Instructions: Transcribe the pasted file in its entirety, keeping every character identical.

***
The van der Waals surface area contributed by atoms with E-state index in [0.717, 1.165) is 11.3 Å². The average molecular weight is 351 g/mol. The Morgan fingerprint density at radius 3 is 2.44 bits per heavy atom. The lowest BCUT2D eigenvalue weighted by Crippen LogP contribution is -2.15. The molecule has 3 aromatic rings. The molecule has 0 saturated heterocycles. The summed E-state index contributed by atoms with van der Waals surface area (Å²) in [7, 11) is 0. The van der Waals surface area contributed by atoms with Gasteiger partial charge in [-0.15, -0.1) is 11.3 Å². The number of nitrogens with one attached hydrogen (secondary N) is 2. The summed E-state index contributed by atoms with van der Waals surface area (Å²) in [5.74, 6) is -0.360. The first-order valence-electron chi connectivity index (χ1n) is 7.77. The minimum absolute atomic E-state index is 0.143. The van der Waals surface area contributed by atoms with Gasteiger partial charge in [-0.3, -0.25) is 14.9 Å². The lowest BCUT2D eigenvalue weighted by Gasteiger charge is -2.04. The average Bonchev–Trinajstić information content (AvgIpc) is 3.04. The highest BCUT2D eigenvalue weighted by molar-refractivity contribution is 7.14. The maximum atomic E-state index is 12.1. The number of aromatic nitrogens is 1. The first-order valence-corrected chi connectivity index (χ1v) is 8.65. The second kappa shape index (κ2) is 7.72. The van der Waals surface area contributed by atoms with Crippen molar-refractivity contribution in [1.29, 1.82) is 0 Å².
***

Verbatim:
The van der Waals surface area contributed by atoms with E-state index in [0.717, 1.165) is 11.3 Å². The average molecular weight is 351 g/mol. The Morgan fingerprint density at radius 3 is 2.44 bits per heavy atom. The lowest BCUT2D eigenvalue weighted by Crippen LogP contribution is -2.15. The molecule has 3 aromatic rings. The molecule has 0 saturated heterocycles. The summed E-state index contributed by atoms with van der Waals surface area (Å²) in [7, 11) is 0. The van der Waals surface area contributed by atoms with Gasteiger partial charge in [-0.15, -0.1) is 11.3 Å². The number of nitrogens with one attached hydrogen (secondary N) is 2. The summed E-state index contributed by atoms with van der Waals surface area (Å²) in [5.74, 6) is -0.360. The first-order valence-electron chi connectivity index (χ1n) is 7.77. The minimum absolute atomic E-state index is 0.143. The van der Waals surface area contributed by atoms with Gasteiger partial charge in [-0.3, -0.25) is 14.9 Å². The lowest BCUT2D eigenvalue weighted by Gasteiger charge is -2.04. The average Bonchev–Trinajstić information content (AvgIpc) is 3.04. The highest BCUT2D eigenvalue weighted by molar-refractivity contribution is 7.14. The maximum atomic E-state index is 12.1. The number of aromatic nitrogens is 1. The first-order valence-corrected chi connectivity index (χ1v) is 8.65. The second kappa shape index (κ2) is 7.72. The van der Waals surface area contributed by atoms with Crippen molar-refractivity contribution in [1.29, 1.82) is 0 Å².